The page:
😷 New boosters are said to provide good protection against current variants

😷 There's concern that not enough NJ residents will follow vaccine recommendations

😷 The updated vaccines may be available as soon as this month

As soon as later this month, you may be getting the push by New Jersey health officials to once again roll up your sleeve for additional protection against COVID-19.

And this could become a yearly occurrence.

The U.S. Food and Drug Administration on Monday gave the green light to Moderna and Pfizer boosters for ages 6 months and up. They include a component that targets a highly transmissible omicron variant (BB.1.5) that was running rampant earlier this year.

"The updated vaccines are expected to provide good protection against COVID-19 from the currently circulating variants," the FDA says on its website.

But the promise of protection may not be enough for New Jerseyans to make an appointment and get a shot.

"I think that, with time, people have become increasingly comfortable living in a world where COVID permeates, without thinking that they need a vaccine," said Perry Halkitis, dean of the Rutgers School of Public Health.

Over the past year, omicron-specific doses that were launched last September only reached 20% of adults in the U.S.

"Annually, 50 to 60% of people get their flu vaccine," Halkitis said. "If we could even get somewhere close to that number, that would be really great."

Current variants of COVID-19

The most prevalent variant of COVID-19 right now is known as E6. And it's "spreading like wildfire," Halkitis said. It's worse for individuals with underlying health conditions, but is also sickening healthy individuals.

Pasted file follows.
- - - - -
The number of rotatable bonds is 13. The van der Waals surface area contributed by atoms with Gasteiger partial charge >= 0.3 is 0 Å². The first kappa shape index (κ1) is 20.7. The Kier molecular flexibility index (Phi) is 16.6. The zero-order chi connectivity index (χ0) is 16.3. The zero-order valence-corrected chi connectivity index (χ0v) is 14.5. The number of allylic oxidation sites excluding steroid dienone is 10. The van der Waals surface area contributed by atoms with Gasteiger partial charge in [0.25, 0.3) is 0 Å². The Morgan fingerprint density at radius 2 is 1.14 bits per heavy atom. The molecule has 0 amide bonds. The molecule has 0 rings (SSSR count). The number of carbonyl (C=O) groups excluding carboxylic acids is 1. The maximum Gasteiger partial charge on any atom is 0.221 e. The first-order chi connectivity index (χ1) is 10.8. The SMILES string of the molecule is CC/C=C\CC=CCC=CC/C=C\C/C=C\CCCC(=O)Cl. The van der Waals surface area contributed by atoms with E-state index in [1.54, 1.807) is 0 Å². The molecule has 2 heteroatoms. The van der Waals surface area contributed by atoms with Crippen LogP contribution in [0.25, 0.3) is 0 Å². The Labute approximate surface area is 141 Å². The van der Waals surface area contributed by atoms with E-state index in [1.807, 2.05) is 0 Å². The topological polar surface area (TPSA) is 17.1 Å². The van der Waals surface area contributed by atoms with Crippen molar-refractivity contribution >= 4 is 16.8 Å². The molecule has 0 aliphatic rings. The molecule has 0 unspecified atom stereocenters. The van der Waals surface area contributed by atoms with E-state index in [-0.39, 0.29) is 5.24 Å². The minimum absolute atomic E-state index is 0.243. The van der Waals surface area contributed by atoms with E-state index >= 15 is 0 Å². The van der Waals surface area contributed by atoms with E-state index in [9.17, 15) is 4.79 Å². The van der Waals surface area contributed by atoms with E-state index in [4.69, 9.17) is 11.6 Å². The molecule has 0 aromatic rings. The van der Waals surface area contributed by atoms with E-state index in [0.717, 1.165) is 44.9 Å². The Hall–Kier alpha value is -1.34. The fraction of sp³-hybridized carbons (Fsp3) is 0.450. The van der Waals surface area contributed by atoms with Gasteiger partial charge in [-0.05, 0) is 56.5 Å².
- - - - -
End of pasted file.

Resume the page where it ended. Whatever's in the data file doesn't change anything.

"What's circulating now is not BB.1.5, but offshoots of it," Halkitis said. "While this booster doesn't address the most popular circulating variant right now, and another one that's developing ... those variants are close enough to the BB.1.5. that the booster will work on them also."

The CDC was scheduled to meet on Tuesday to discuss clinical recommendations on who should receive the vaccine.

According to Halkitis, older and immunocompromised individuals will obviously be the priority. But even healthy individuals in New Jersey should get the shot, he said — to lessen the odds of the most vulnerable residents getting infected.

When will the new COVID-19 vaccines be available?

With its approval announcement on Monday, the FDA said that it anticipates that the composition of COVID-19 vaccines may need to be updated annually, similar to the process with the seasonal flu vaccine.

Manufacturers of the new vaccines have said publicly that they would be ready this fall. Experts expect doses to on hand at doctor's offices and pharmacies by the end of September, perhaps as soon as a week from now.

Halkitis said residents can book appointments to receive both their influenza and COVID vaccines at the same time, once locations have doses on hand.

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